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Parenting a Child with Phenylketonuria: An Investigation into the Factors That Contribute to Parental Distress

  • Olivia Ambler
  • Emma Medford
  • Dougal J. HareEmail author
Research Report
Part of the JIMD Reports book series (JIMD, volume 41)

Abstract

Phenylketonuria (PKU) is an inherited metabolic condition that can lead to the onset of intellectual disabilities if not strictly managed through a low-protein diet. Parents are responsible for supervising their child’s treatment for PKU, which may impact on their experience of distress. This cross-sectional study aimed to identify the factors that contribute to distress in parents who care for a child with PKU, distinct from parents in the general population. Thirty-eight parents of children and adolescents with PKU and 32 parents in the general population completed the questionnaires measuring parental psychological resilience, child behaviour problems, perceived social support and distress. Parents of children with PKU also completed measures of their child’s care dependency and behaviour related to developmental and intellectual disabilities. The findings revealed no statistically significant differences in distress between the groups, but parents of children with PKU reported more child behaviour problems. Multiple regression analysis identified that parental psychological resilience and child anxious behaviour explained 35% of the variance in distress for parents of children with PKU. By comparison, parental psychological resilience and generic child behaviour only accounted for 19% of the variance in distress for parents in the general population. This has implications for developing interventions in clinical settings that aim to reduce parents’ distress by enhancing their psychological resilience and supporting them to manage child behaviour difficulties, particularly anxious behaviour. Future research should include larger, more diverse samples and use longitudinal study designs.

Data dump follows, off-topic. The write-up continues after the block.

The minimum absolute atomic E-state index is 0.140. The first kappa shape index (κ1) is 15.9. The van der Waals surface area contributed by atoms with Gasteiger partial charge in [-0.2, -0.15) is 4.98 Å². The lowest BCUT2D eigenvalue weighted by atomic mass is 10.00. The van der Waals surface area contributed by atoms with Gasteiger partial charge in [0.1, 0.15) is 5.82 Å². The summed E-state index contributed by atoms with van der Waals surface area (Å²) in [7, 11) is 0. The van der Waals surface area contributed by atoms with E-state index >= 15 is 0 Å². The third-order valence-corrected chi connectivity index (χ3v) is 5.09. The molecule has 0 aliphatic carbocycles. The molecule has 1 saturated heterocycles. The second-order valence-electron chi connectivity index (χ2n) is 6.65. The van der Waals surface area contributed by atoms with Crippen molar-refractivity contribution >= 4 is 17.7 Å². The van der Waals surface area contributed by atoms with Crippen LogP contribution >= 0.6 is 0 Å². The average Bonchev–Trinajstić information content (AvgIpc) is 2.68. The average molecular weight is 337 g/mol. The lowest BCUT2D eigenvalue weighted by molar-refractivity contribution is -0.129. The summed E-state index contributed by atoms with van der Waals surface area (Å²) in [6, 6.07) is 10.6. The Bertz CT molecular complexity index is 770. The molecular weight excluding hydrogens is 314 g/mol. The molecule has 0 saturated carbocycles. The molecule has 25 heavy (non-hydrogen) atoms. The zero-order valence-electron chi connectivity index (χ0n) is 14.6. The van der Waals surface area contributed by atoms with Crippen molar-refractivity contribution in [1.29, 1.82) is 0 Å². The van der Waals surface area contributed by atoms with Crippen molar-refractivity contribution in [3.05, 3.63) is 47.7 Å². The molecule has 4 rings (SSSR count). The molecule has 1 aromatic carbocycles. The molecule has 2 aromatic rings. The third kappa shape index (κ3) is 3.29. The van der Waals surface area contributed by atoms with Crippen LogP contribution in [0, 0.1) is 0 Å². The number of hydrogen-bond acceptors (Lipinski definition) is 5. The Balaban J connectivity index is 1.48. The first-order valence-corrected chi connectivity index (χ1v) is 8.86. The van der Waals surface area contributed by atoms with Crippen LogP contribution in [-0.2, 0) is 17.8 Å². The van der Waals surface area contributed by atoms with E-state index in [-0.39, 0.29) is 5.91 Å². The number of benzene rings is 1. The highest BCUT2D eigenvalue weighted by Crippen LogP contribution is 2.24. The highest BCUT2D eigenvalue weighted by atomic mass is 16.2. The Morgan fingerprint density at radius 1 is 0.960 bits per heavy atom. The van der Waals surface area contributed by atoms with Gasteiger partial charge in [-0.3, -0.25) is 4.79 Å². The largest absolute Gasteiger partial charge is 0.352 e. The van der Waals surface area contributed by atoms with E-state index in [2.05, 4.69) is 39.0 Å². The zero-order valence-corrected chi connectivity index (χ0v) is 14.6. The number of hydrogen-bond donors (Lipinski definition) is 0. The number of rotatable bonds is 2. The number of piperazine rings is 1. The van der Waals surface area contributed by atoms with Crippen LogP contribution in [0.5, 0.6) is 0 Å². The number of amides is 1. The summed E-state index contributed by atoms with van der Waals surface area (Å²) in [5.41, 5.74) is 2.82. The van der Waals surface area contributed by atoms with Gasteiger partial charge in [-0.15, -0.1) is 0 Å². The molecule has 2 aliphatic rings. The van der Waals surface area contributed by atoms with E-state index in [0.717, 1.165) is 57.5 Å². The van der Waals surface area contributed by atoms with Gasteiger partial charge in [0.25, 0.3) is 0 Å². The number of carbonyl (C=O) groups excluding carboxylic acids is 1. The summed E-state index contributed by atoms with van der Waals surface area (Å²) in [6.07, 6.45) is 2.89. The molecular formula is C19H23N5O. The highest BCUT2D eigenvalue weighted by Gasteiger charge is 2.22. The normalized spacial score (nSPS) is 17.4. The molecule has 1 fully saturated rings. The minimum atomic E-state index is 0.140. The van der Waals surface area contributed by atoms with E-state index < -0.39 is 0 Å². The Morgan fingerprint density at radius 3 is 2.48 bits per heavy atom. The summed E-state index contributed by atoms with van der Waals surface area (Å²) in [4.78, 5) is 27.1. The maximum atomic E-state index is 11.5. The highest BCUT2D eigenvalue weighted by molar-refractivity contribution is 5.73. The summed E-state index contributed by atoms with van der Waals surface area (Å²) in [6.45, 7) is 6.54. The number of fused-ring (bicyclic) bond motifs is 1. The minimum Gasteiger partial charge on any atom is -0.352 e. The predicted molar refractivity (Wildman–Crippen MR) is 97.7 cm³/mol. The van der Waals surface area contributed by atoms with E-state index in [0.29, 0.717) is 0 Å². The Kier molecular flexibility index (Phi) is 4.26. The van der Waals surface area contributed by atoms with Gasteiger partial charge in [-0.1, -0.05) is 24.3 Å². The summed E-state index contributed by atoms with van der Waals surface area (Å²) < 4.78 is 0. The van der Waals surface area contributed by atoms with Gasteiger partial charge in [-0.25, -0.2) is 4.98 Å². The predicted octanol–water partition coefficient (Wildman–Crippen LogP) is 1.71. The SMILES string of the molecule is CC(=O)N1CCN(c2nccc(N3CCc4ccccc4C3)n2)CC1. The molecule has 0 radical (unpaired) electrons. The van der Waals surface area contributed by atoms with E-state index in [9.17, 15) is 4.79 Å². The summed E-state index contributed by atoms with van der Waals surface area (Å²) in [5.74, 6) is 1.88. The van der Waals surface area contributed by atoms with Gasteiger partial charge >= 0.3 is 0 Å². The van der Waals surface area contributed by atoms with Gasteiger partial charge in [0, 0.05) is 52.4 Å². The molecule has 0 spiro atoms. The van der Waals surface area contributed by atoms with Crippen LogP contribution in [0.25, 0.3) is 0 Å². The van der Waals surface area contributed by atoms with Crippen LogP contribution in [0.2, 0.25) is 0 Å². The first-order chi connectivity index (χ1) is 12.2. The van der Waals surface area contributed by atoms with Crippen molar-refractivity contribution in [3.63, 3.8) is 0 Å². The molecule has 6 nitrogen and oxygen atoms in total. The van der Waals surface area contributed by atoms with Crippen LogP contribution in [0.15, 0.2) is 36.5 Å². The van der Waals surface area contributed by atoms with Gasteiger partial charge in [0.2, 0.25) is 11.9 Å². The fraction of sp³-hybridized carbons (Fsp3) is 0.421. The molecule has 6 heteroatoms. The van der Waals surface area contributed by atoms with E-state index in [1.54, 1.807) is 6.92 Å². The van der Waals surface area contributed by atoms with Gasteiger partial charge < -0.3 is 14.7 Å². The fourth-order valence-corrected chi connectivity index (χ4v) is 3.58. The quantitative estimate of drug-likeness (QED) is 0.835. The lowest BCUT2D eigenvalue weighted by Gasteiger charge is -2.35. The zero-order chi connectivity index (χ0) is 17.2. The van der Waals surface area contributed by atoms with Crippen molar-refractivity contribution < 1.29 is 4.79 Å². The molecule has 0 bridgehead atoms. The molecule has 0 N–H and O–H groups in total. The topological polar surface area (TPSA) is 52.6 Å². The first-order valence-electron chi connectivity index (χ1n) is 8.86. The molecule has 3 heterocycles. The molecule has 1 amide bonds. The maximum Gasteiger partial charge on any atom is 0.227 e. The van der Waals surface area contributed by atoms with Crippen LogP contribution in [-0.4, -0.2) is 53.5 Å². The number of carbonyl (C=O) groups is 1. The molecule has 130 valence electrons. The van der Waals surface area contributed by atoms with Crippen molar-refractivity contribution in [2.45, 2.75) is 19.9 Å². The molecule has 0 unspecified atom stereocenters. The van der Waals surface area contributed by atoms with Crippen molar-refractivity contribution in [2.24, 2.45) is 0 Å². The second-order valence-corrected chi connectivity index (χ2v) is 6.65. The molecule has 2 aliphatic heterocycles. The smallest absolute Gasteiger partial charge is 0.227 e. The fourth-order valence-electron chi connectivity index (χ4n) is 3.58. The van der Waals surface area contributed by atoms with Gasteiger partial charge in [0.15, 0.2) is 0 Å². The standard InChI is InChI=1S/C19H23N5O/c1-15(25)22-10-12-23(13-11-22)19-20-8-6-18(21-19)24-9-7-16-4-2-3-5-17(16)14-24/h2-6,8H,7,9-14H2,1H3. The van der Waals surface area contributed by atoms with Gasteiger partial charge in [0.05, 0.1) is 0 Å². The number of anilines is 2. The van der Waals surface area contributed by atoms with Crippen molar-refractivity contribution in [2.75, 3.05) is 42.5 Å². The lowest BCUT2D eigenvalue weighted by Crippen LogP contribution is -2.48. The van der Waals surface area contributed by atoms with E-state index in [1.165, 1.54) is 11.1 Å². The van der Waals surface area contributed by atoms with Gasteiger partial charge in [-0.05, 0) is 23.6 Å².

Keywords

Behaviour Distress Parents Phenylketonuria Resilience 

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Copyright information

© Society for the Study of Inborn Errors of Metabolism (SSIEM) 2018

Authors and Affiliations

  1. 1.School of PsychologyCardiff UniversityCardiffUK
  2. 2.Child and Adolescent Mental Health ServicesDoncaster and South Humber NHS Foundation TrustDoncasterUK

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